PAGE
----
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What happens to businesses that lack innovation? How can you come up with ingenious ideas that will make customers swoon?
A lack of innovation is a serious problem in many companies. Without it, they fail to come up with new ideas that excite customers and fall behind in the market.
Keep reading for some suggestions to help you embrace innovation and start thinking differently about your product.
Some experts argue that the high failure rate of innovation projects is, in essence, largely an illusion, since most of these projects have a lack of innovation. Recall that to be truly innovative a new product must be both different and better. Not all product developments fit these parameters: A company might produce something that isn’t clearly differentiated from existing alternatives, or a product with differences that don’t offer meaningful advantages to customers. It stands to reason that these new products wouldn’t succeed in the market.
We’ll examine how different authors address the problem of insufficient innovation, focusing mostly on evaluating whether potential ventures are innovative enough to succeed and the different types of innovation to consider.
The Ten Types of Innovation
In Ten Types of Innovation, Larry Keeley, cofounder of the Doblin Innovation Firm, and his Doblin colleagues Ryan Pikkel, Brian Quinn, and Helen Walters assert that all innovations can be classified into 10 standard categories. They observe that most successful disruptive innovations (that is, most of the new products and services that reshape markets and generate substantial growth for the company) incorporate innovations in at least five of the 10 categories.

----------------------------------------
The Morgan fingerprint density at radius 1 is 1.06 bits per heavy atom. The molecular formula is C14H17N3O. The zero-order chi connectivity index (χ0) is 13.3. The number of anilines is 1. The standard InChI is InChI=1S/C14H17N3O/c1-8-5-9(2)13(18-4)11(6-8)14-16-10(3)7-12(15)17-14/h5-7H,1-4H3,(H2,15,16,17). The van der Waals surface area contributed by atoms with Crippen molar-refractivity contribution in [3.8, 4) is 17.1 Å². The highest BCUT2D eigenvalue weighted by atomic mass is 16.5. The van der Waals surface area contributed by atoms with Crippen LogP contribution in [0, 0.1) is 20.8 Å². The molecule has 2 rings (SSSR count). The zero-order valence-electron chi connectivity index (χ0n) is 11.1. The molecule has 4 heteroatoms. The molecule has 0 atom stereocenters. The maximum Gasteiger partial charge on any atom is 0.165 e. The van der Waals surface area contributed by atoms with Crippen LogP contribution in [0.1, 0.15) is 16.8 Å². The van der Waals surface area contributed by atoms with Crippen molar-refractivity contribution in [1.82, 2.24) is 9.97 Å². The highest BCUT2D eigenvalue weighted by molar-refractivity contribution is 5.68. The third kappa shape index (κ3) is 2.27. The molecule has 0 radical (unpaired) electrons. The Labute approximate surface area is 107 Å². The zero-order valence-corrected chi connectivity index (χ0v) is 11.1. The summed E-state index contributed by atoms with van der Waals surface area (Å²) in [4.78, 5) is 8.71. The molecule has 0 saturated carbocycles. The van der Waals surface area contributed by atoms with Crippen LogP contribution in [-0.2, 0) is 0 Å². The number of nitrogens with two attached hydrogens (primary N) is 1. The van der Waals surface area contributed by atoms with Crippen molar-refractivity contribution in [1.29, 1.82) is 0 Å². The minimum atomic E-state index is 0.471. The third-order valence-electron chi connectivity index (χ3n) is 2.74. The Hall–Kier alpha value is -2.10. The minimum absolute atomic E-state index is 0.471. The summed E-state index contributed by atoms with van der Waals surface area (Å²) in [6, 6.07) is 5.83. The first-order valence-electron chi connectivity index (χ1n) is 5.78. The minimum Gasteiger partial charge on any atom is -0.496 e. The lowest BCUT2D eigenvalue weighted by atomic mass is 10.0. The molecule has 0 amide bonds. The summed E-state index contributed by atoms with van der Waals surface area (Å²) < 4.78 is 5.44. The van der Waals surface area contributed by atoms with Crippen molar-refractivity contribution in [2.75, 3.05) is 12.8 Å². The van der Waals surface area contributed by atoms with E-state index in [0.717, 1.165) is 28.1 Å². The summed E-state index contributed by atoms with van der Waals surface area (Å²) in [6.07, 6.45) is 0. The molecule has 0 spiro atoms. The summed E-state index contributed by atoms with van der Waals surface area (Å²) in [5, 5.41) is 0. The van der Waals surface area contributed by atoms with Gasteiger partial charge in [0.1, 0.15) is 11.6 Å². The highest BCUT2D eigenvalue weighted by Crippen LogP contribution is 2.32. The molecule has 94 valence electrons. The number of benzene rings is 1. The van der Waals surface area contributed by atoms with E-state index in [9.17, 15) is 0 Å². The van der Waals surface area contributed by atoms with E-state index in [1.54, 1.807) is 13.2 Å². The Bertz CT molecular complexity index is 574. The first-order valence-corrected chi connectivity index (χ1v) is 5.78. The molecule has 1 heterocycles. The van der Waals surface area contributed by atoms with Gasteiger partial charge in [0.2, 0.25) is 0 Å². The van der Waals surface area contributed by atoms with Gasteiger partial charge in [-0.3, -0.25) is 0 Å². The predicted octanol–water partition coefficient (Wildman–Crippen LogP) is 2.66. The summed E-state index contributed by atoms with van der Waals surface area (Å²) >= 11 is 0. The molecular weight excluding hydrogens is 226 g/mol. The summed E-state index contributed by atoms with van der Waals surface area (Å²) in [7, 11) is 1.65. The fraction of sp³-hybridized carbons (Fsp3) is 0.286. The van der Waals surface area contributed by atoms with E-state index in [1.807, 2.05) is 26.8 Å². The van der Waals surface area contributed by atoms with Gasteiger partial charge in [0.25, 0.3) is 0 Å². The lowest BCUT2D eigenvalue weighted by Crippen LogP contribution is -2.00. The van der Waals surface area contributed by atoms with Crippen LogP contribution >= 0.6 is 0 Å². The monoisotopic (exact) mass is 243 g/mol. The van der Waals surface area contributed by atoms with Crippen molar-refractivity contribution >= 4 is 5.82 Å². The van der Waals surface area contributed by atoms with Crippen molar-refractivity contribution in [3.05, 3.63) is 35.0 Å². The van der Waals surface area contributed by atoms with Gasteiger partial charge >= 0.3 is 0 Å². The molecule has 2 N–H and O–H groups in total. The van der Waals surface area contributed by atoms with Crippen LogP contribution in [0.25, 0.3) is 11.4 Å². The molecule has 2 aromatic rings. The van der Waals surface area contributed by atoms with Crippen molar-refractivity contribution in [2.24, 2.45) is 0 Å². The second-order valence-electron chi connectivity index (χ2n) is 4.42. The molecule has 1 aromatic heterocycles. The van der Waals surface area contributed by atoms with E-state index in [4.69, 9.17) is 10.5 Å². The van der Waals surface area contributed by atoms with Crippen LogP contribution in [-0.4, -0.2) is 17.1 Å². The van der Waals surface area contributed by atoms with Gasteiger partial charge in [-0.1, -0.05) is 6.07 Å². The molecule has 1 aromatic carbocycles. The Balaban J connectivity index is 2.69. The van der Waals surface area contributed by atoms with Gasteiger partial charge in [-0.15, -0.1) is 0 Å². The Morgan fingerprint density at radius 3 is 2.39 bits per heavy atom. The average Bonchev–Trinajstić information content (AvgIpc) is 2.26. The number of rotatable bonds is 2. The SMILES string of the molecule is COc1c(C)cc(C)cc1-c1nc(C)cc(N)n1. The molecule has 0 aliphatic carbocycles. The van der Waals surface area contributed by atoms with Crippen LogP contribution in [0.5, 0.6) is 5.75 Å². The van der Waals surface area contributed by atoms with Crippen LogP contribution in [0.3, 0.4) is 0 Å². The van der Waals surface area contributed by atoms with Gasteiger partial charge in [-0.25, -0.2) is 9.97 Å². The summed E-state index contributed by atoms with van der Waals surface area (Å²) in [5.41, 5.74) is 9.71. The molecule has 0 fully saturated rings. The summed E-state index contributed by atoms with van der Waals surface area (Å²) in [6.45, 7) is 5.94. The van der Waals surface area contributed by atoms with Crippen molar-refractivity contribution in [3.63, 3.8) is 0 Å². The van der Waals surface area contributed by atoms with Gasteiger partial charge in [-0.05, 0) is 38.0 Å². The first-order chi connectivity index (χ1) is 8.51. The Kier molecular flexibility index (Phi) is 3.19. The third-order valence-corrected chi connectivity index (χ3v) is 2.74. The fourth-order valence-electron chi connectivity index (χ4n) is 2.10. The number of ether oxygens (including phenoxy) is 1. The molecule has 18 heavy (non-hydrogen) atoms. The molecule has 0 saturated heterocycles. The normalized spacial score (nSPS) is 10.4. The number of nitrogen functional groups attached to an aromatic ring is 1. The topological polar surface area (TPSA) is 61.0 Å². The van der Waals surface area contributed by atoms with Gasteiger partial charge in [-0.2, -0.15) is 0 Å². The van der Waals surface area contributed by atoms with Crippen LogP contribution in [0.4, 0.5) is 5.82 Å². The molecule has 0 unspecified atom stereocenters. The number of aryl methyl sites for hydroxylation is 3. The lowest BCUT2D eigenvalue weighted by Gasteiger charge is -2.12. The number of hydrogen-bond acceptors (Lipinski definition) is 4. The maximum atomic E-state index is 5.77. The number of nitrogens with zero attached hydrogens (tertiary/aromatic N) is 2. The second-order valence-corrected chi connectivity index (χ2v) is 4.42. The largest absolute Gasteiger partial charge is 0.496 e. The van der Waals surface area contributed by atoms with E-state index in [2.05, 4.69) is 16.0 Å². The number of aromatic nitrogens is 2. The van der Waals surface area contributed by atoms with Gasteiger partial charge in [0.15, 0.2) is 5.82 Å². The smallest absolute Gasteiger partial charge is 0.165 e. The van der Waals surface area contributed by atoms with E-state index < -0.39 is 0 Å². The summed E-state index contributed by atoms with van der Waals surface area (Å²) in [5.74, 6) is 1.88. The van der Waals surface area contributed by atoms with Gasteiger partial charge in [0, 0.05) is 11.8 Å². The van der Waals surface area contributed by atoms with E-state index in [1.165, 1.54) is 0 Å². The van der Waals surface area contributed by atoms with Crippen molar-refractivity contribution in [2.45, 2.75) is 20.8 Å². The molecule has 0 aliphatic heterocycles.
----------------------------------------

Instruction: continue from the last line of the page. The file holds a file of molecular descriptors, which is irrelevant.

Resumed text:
The key to success, then, is to understand what types of innovation your new offering incorporates and, if necessary, innovate in additional categories. The 10 categories that Keeley et al. identify are:
- Core product innovations: These innovations focus on improving your product or service enough to make it stand out as unique. That could mean adding features that increase its capabilities, removing features to make it simpler and more user-friendly, tailoring it to better meet a certain user’s needs, or just producing it to a higher standard of quality.
- Interfacing product innovations: With these innovations, you enhance the value or profitability of your product by improving how it interacts with other products. This might mean bundling your product with complementary products, enabling users to customize your product with third-party accessories, or giving users tools to create their own add-ons.
- Capability innovations: These innovations improve how you produce your product or provide your service, allowing you to make it better or more efficiently. Maybe you invest in greater automation to increase efficiency, make use of patented production processes, or crowdsource part of your service by giving users tools to help each other.
- Organizational innovations: With this type of innovation, you consider novel corporate structures or unique arrangements of personnel and assets that might give you an advantage. Maybe an exceptionally flat corporate hierarchy empowers your company by facilitating the free flow of information between upper management and line-level employees. Or maybe decentralizing production assets lets you adapt more rapidly to changing market conditions.
- Relational innovations: With this type of innovation, you find novel ways to collaborate with other organizations so that they bring additional value to your product—in other words, you find ways to leverage your relationships with other companies. For example, maybe you turn your service into a franchise, and you train local companies to service customers instead of you servicing them directly.
- Revenue stream innovations: These innovations encompass anything unique and beneficial about how a company makes money. For example, maybe you find a way to offer your product for free so that you make money through advertising or support contracts instead of sales, leading to wider adoption. Or maybe you attract a different class of customers by offering either a premium version of the product or a more affordable version.